Our garden is probably at its most colourful just now, I nearly said at its best, but the weather has been too wet to mow the lawn, so this detracts.and the lanes continue to change, a lot of ransom now mixed with primroses and bluebells…and weeds… fine as long as they are not in your garden!….…..talking of weeds, this is why Wordsworth’s favourite flower, about which he wrote three poems is, not the daffodil, but the lowly celandine…..
There is a Flower, the Lesser Celandine,
That shrinks, like many more, from cold and rain;
And, the first moment that the sun may shine,
Bright as the sun himself, ’tis out again!
For some reason, gardening inspires reading. The two go together nicely. But even if I can only look through the window at our garden through April downpours it still somehow makes me want to read. A couple of books I have devoured recently are to do with Caravaggio. Andrew Graham Dixon’s ‘Caravaggio : A Life Sacred and Profane’ is terrific. We have always enjoyed him on television, particularly the splendid series ‘Italy Unpacked’ on BBC with Giorgio Locatelli where he finds the art and Giorgio the food (another two things that go seamlessly together), but I don’t recall reading any of his books. The amount of knowledge and research that has gone into Caravaggio is stupendous, and much of it original. But who would have thought that I would enjoy a book about a painter of high Counter-Reformatiom religious pieces. The point about Caravaggio however is that he totally altered the way of religious representation from formal classicism to a realism based very much on the underworld in which so much of his life was to pan out. He was really the first person to show biblical stories in a dark, modern setting. He used the prostitutes he knew as models, as well as people picked off the streets of Rome who had ingrained dirt in their skin and filthy nails and feet. But more than that he was a master of dark and light, his paintings being hugely dramatic. Two thirds of some are black, black, black. Caravaggio threw himself and his world into the paintings sometimes literally as he often figured in the background.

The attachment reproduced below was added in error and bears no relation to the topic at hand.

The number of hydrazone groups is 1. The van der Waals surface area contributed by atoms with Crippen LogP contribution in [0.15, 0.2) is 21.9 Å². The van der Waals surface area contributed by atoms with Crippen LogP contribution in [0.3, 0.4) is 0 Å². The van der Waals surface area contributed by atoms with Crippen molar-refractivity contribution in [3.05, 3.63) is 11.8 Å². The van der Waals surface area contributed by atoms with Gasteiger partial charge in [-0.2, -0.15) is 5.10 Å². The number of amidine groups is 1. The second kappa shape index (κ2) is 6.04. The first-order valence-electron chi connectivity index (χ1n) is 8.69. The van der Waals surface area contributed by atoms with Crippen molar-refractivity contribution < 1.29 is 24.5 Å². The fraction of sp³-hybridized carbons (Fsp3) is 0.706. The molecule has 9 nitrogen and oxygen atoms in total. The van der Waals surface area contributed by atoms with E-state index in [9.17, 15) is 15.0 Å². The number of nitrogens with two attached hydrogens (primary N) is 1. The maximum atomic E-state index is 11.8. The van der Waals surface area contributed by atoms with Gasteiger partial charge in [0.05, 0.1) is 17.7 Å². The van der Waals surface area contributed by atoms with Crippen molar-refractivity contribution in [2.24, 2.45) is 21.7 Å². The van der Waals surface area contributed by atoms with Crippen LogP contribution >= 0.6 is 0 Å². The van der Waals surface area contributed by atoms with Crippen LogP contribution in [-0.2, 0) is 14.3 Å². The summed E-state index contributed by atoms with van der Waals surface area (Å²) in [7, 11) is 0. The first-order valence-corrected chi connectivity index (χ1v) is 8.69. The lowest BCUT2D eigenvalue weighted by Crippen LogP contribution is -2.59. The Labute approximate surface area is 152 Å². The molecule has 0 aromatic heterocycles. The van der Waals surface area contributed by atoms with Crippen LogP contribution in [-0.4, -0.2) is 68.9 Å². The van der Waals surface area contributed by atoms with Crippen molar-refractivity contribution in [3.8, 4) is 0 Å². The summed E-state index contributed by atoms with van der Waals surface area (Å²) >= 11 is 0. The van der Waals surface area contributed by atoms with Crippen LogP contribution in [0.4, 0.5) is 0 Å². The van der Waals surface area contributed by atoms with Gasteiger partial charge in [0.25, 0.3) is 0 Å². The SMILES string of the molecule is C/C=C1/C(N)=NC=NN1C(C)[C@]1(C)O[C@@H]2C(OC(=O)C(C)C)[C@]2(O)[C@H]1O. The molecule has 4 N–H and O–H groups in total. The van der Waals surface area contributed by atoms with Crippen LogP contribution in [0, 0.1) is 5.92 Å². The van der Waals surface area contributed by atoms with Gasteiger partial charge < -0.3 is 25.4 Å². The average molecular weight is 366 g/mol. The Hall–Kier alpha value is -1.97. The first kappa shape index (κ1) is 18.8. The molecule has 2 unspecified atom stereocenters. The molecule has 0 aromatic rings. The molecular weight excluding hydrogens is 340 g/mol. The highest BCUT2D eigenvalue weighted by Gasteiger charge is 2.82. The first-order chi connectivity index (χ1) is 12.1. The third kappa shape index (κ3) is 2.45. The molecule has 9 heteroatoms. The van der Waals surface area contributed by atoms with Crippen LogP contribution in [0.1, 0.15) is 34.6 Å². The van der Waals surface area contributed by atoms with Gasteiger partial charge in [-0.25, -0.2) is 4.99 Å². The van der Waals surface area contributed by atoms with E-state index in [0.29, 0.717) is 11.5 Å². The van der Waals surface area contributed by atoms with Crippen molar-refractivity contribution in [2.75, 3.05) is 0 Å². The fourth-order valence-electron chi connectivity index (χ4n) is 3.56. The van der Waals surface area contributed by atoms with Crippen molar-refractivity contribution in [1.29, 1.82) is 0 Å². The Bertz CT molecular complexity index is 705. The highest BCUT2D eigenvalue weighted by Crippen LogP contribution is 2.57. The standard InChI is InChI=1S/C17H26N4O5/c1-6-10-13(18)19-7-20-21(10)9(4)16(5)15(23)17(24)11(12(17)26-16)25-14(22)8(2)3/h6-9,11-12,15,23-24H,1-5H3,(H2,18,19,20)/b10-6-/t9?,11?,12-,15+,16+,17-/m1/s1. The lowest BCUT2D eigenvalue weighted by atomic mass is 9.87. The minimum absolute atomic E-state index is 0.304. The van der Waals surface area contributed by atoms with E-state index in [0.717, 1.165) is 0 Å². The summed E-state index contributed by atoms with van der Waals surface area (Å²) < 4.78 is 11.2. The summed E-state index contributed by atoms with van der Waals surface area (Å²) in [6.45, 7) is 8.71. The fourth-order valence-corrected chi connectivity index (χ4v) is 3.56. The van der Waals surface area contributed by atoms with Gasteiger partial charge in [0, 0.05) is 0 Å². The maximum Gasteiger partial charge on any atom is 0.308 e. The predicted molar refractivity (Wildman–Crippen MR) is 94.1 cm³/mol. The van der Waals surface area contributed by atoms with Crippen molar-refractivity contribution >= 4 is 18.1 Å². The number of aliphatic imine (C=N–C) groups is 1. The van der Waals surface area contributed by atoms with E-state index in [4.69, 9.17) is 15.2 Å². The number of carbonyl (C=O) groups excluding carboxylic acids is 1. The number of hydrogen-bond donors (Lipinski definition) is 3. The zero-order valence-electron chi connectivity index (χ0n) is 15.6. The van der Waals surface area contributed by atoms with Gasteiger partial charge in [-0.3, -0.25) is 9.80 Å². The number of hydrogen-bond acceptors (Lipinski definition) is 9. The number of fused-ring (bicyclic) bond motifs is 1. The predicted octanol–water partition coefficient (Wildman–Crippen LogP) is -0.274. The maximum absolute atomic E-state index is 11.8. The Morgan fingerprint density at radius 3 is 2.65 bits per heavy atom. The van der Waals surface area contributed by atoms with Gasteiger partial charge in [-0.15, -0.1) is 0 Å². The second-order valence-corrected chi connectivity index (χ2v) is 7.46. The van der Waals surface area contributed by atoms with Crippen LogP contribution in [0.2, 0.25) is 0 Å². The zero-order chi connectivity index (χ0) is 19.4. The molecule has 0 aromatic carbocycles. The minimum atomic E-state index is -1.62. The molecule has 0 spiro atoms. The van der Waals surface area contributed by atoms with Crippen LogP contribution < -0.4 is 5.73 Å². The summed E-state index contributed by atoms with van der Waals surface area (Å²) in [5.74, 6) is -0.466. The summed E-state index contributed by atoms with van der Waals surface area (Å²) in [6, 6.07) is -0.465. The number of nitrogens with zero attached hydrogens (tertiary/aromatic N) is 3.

But as much about the way Caravaggio changed painting for ever, this book is about the world in which he lived, the world of pimps and prostitutes, of honour woundings and killings, of extreme wealth and poverty. We learn how the things Caravaggio did, including his infamous killing of a man with whom he had quarrelled, made his life take turns which were indeed on the one hand sacred, and on the other profane. It is an exciting story riven with gory detail which engages you to the last. marvellous. In conjunction with this biography I picked through ‘Caravaggio : The Complete Works’ one of the marvellous Taschen Art books published in Germany at insanely cheap prices. The complete works, and analysis, for £7.99, a-ma-zing!